“We went with ThinkFly the first year because their proposed mode of action was very interesting,” Farney said. “They thought their blend of oils altered blood palatability, so even if a biting fly gets on there, they take one bite and fly off.”
Farney said ThinkFly also claimed to change an animal’s odor and increase skin integrity.
Each week the team weighed the minerals to see how much was consumed by the cattle and took pictures of the cattle to count the number of flies present.
“That first year we almost saw a quarter pound improvement in average daily gain feeding the ThinkFly product as compared to the control,” Farney said. “That extra 20 pounds becomes very important.”
In 2018, mineral and vitamin prices were already high. The ThinkFly product added $800/ton to mineral costs, Farney said.
“But even at the 112 average sale price in August of 2018, we increased our revenue $23 per calf,” Farney said. “It cost us $9 for the ThinkFly. So, we still made almost $15 more per calf feeding that really high cost ThinkFly product.”
The ThinkFly product also reduced flies on the cattle when fly populations were high, although they were still above the economic threshold of 200 flies per animal, Farney said.
2019 – 2021 research study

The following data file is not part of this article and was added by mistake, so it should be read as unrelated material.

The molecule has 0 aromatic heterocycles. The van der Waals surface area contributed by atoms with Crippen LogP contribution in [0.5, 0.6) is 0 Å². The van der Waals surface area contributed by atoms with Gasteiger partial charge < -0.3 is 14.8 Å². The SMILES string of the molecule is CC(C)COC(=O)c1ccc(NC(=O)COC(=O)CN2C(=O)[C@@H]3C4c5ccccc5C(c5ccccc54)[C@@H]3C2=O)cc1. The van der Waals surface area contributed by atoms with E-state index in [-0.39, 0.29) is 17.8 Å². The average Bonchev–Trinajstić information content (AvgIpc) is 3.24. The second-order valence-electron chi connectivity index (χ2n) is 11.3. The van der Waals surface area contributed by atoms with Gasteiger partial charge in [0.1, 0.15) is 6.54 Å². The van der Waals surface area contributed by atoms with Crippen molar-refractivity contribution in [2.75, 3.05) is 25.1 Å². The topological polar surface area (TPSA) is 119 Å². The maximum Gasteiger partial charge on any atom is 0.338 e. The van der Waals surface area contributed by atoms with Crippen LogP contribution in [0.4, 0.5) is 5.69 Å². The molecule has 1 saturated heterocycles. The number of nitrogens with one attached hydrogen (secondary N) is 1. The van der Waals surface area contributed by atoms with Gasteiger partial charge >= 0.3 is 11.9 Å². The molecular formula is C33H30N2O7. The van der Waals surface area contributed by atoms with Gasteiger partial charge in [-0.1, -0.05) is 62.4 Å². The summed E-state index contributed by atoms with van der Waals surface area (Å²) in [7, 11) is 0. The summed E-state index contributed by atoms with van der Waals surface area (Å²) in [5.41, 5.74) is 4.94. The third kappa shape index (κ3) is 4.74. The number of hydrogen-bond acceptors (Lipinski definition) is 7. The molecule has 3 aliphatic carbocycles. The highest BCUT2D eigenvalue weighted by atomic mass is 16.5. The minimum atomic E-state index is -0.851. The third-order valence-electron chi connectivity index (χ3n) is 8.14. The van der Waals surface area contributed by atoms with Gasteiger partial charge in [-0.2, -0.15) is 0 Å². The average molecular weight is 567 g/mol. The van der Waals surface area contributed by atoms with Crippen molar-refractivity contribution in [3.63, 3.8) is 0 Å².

In the years following the initial study, the research team has adapted the study to include a burning protocol with half the pastures being burned in March and the other half in April. The control free choice mineral was updated to be 25% chelated magnesium, copper, zinc and manganese formulated for 4 oz/head/day intake. The “spice” mineral was the same free choice mineral with an added 3 pounds per ton of a garlic oil product and 18 pounds per ton of a proprietary spice blend by Wildcat feeds.
“When we look at the average gains over the three years so far, there’s no statistical difference,” Farney said. “But we do see a little bit of a bump with the spice.”
The research showed that flies were reduced on cattle fed the “spice” mineral, except in weeks where an adequate amount of mineral was not consumed.
“Those weeks when the cattle on April-burned fields given the “spice” mineral had fly counts that were really high, our cattle did not eat the mineral. They ate about 70% what they needed to,” Farney said. “So, I have I think that we need a consistent intake, and that's the problem with trying to provide medication or fly control through a mineral.”
The updated “spice” mineral mixture added $200 per ton, or about 2 cents per head per day. The cattle fed the “spice” mineral were sold for about $25 more per calf in 2020.
“In summary, overall, I think on grass the spices do seem to have improvements and gains,” Farney said. “Ingestion of essential oils or spices does not consistently reduce fly populations, but I don't think we need to throw it out yet. For something that's only about two cents a day, anything we can do to reduce fly populations in late season, when your fly tags quit working, will be beneficial. And definitely I think it shows promise for taking control.”